The Balme Library’s original floor plan, a 2×3 open weave grid design, featured internal gardens and open-air courtyard areas. Enclosed rooms connected to one another via open corridors and internal gardens and courtyards. With the library’s expansion a few years ago, the floor plan grid was extended to accommodate additional indoor spaces as well as additional courtyards and gardens.

Architectural drawing for the Balme Library’s ground floor


Aerial view of the present-day building (source: Google Maps)
The Balme Library’s open corridors and internal gardens and courtyards facilitate an indoor experience inside the library’s main doors, by maintaining a constant connection between the indoors and outdoors. 

Air conditioning units were installed to cool the air indoors but required outdoor units affixed to the library’s façade, metal “burglarproof” security bars have been fixed to windows and metal mesh fixed to the percolated (honeycomb) outer walls, a metal retractable door reinforces the library’s main entrance, at the library’s anterior, glazed windows have been used, and accessibility ramps at the front entrance provide increased access for persons with disabilities. These design shift have created different ambiences within the building. In contrast to the Africana resource section, which felt open and naturally sunlit, the Knowledge Commons (the designated space for undergraduate students at the ground level) and the Research Commons (limited to masters and PhD students) were closed, controlled spaces. Both commons spaces are climate-controlled environments with air conditioning and predominant artificial lighting, desktop computer stations, and technology-equipped group study rooms. One of the library’s newest extensions, the Ghana-Korea Information Access Center, is a multi-functional conference and study space, funded by the Government of South Korea. The air-conditioned center’s computer lab, with its desktop computers and videoconferencing facilities, sealed window blinds depicting faraway cityscapes of skyscrapers and superhighways from Korean cities contribute to a distinctly different sensory environment.

These appropriations – the adaptations, adjustments, extensions – mark new, redefined sites of enunciation of the “modern” in Ghana’s architecture. It is these sites of enunciation – the specific interventions of adapting and extending the Library for its present-day uses – that highlight examples of reclaiming the library and demonstrating that its heritage, which is colonial in origin, continues into the present.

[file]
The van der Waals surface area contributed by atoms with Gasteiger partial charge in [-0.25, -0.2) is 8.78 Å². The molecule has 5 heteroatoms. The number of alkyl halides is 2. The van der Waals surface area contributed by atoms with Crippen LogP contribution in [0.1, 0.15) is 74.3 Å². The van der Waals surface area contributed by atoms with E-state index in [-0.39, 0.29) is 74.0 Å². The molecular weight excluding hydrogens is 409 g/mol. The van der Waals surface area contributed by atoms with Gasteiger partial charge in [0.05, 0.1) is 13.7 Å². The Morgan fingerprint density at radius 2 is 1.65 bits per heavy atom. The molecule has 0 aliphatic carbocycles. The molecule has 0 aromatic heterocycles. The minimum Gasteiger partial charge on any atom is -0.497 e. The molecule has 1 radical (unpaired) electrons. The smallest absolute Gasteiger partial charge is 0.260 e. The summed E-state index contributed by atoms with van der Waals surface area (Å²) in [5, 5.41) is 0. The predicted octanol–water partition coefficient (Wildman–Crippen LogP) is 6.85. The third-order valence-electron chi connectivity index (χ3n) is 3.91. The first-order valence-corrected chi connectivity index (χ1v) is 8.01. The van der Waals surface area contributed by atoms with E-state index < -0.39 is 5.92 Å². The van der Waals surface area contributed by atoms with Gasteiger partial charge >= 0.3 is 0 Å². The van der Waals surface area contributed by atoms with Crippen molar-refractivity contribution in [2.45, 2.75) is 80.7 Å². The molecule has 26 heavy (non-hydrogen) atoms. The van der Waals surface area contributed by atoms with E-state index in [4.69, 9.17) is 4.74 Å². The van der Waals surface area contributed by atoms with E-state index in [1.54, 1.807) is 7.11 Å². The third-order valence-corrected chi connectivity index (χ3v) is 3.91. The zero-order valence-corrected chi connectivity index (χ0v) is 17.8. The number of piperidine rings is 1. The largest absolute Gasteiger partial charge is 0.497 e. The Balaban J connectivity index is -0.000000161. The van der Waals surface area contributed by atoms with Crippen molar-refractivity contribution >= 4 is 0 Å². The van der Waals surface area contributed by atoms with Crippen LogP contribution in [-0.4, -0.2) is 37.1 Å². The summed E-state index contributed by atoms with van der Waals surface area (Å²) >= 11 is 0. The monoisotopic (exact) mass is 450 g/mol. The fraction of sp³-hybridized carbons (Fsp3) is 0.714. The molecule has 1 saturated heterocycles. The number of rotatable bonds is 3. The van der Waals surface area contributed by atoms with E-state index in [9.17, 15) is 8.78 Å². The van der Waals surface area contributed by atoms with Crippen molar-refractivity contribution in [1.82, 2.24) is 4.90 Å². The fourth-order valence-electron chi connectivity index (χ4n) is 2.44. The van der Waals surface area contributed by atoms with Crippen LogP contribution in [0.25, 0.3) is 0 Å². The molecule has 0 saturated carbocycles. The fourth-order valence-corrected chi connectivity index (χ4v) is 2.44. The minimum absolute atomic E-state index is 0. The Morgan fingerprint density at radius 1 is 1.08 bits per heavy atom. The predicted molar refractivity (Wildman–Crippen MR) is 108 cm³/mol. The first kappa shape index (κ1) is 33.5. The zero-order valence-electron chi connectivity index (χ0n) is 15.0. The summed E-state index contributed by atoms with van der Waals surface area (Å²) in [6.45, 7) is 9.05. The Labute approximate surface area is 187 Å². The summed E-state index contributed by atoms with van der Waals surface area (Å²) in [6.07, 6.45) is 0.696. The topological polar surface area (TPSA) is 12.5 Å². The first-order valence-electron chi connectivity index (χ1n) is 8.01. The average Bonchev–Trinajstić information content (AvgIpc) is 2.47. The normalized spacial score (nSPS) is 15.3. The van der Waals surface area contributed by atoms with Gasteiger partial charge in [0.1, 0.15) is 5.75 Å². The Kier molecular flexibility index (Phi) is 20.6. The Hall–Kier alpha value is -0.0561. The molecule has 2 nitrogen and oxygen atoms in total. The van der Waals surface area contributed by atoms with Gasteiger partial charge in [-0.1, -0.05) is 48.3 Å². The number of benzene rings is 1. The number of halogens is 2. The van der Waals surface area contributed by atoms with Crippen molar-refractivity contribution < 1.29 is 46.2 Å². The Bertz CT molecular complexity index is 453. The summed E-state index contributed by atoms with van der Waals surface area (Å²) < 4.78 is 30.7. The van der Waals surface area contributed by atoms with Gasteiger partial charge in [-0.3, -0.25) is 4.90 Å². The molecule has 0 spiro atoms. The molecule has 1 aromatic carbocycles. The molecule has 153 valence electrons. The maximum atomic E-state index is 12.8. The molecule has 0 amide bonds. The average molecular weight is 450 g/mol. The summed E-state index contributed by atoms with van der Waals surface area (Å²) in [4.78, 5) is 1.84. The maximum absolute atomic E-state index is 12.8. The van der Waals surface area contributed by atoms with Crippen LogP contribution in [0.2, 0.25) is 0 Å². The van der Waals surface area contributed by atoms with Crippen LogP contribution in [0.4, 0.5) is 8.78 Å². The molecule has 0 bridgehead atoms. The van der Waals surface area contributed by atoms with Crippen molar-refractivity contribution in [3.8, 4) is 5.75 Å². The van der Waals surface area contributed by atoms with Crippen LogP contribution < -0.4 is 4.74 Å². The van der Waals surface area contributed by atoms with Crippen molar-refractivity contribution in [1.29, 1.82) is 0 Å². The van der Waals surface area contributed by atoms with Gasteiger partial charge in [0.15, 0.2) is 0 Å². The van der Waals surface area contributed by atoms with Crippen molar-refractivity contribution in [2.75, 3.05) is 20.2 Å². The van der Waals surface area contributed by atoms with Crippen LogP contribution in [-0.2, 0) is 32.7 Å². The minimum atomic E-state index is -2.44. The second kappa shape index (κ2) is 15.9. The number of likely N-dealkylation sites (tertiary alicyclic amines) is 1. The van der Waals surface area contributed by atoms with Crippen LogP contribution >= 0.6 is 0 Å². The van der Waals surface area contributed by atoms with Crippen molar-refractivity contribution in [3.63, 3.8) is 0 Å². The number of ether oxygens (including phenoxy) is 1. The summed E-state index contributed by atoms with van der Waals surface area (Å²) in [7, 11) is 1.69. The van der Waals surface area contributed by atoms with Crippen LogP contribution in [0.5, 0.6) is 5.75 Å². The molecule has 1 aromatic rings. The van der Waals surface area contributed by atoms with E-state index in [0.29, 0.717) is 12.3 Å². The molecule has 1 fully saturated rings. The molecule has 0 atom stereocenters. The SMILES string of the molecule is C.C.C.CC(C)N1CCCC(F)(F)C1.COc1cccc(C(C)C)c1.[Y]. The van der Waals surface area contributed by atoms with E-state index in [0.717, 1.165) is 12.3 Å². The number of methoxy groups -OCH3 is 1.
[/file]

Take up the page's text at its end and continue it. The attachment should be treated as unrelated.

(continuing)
Homi Bhabha (1994). The Location of Culture. London and New York: Routledge.

Homi Bhabha (2007). “Architecture and Thought.” In Intervention Architecture: Building for Change, edited by Pamela Johnston. London: I.B. Tauris & Co Limited.

Ron Fuchs and Gilbert Herbert (2000). “Representing Mandatory Palestine: Austen St. Barbe Harrison and the Representational Buildings of the British Mandate in Palestine, 1922-37.” Architectural History, 43, 281-333.

Felipe Hernández (2010). Bhabha for Architects: Thinkers for Architects Series. London and New York: Routledge.

Samuel Opare Larbi (2013). “Architectural History of Ghana.” Design233. Accessed August 2, 2018. Available online: https://www.design233.com/architectural-history-of-ghana/

Hannah Le Roux (2003). The Networks of Tropical Architecture. The Journal of Architecture, 8:3, 337-354

Tim Livsey (2017). Nigeria’s University Age: Reframing Decolonisation and Development. London: Palgrave Macmillan.

Ola Uduku (2000). The Colonial Face of Educational Space. White Papers, Black Marks: Architecture, Race, Culture. Edited by Lesley Naa Norle Lokko. Minneapolis: University of Minnesota Press.

Ola Uduku (2006). Modernist Architecture and ‘the Tropical’ in West Africa: The Tropical Architecture Movement in West Africa, 1948-1970. Habitat International, 30, 396-411.

Marion von Osten (2010). “In Colonial Modern Worlds.” In Colonial Modernity: Aesthetics of the Past, Rebellions of the Future, edited by Tom Avermaete, Serhat Karakayali and Marion von Osten. London: Black Dog Publishing.

World Microfilms Publications Limited (1979). “Maxwell Fry: Learning from the Tropics.” Produced by Monica Pidgeon in association with Leonie Cohn. Available online: https://www.pidgeondigital.com/talks/learning-from-the-tropics/play/